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Car seat manufacturers pledge to recycle to help cut down on waste

Posted by | February 25, 2020 | Unplugged February 2020 | No Comments

This article was originally published in Planet Ark’s Positive Environment News.

Australian car seat manufacturers have pledged to take action on a growing waste stream that is showing no signs of letting up.

At least one child car safety seat is bought for almost every child born in Australia. As a result, they have now become a massive waste stream with around 1.2 million seats, capsules and boosters sold in Australia each year.

Due to product safety recommendations, car safety seats only have a standard lifespan of about 10 years. As a result, of the 1.2 million sold approximately 200,000 per year are being sent to landfill, with charities also often lumped with the task and expense of disposing of old and broken car seats.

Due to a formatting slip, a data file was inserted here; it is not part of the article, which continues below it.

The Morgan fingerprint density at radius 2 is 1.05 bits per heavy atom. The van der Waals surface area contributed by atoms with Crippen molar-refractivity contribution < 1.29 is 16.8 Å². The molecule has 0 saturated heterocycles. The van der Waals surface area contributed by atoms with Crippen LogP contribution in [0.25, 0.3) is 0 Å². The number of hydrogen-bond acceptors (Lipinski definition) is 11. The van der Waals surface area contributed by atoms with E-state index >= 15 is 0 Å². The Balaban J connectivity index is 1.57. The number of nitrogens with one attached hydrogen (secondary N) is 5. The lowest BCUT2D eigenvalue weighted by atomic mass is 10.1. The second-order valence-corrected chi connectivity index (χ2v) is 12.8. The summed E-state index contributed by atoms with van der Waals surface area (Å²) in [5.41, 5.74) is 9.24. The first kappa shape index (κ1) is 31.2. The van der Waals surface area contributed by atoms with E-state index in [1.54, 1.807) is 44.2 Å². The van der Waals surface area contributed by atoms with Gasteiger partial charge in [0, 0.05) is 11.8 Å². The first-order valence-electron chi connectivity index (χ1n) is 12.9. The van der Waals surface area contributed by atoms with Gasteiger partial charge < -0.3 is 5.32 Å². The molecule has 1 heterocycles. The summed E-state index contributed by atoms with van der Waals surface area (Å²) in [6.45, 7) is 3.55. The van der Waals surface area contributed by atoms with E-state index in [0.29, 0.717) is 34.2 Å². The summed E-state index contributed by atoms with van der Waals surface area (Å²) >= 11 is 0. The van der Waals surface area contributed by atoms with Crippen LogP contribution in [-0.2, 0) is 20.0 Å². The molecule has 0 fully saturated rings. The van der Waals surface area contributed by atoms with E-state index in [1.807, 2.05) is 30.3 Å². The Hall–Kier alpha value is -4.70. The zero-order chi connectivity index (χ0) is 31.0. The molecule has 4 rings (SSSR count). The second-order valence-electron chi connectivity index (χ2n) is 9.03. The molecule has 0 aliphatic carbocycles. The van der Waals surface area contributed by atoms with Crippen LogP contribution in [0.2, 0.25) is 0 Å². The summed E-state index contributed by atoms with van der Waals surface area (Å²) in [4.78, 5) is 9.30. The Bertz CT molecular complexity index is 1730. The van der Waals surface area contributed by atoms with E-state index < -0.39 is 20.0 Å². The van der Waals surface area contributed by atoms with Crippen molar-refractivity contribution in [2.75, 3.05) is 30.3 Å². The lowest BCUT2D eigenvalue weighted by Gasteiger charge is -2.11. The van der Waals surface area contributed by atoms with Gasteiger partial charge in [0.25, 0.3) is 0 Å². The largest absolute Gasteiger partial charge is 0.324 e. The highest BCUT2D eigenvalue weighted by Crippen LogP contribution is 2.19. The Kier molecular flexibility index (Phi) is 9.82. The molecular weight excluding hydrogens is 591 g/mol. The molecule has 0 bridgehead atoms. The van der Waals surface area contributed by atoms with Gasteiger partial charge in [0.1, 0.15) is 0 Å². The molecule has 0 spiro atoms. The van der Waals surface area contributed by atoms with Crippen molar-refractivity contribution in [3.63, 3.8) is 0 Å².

In November last year the Federal Government announced it wanted to include car seats in the Product Stewardship Act, which commits manufacturers to take responsibility for their products at the end-of-life stage. Last week, that became a distinct possibility when all three major manufacturers of baby car seats in Australia signed up to a program trialled in 2017 by sustainability consultants Equilibrium.

Britax, Infasecure and Dorel make 80 per cent of seats sold in the local market, meaning this is a big step towards doing something about the problem.

The involvement of Britax, Infasecure and Dorel has allowed Equilibrium to launch a more comprehensive version of its recycling trial, with the group now hoping to be collecting and recycling 50,000 baby car seats a year by 2023.

“We are very supportive,” Britax managing director Dirk Voller said.

“We feel this should not be limited to baby car seats and capsules but cover all product categories including wheel goods such as prams, strollers and other related nursery products.”

Both Britax and Infasecure said that they were working on product design that made their car seats simpler to recycle as well.

“We think parents will get involved in this,” Equilibrium managing director Nick Harford told ABC News.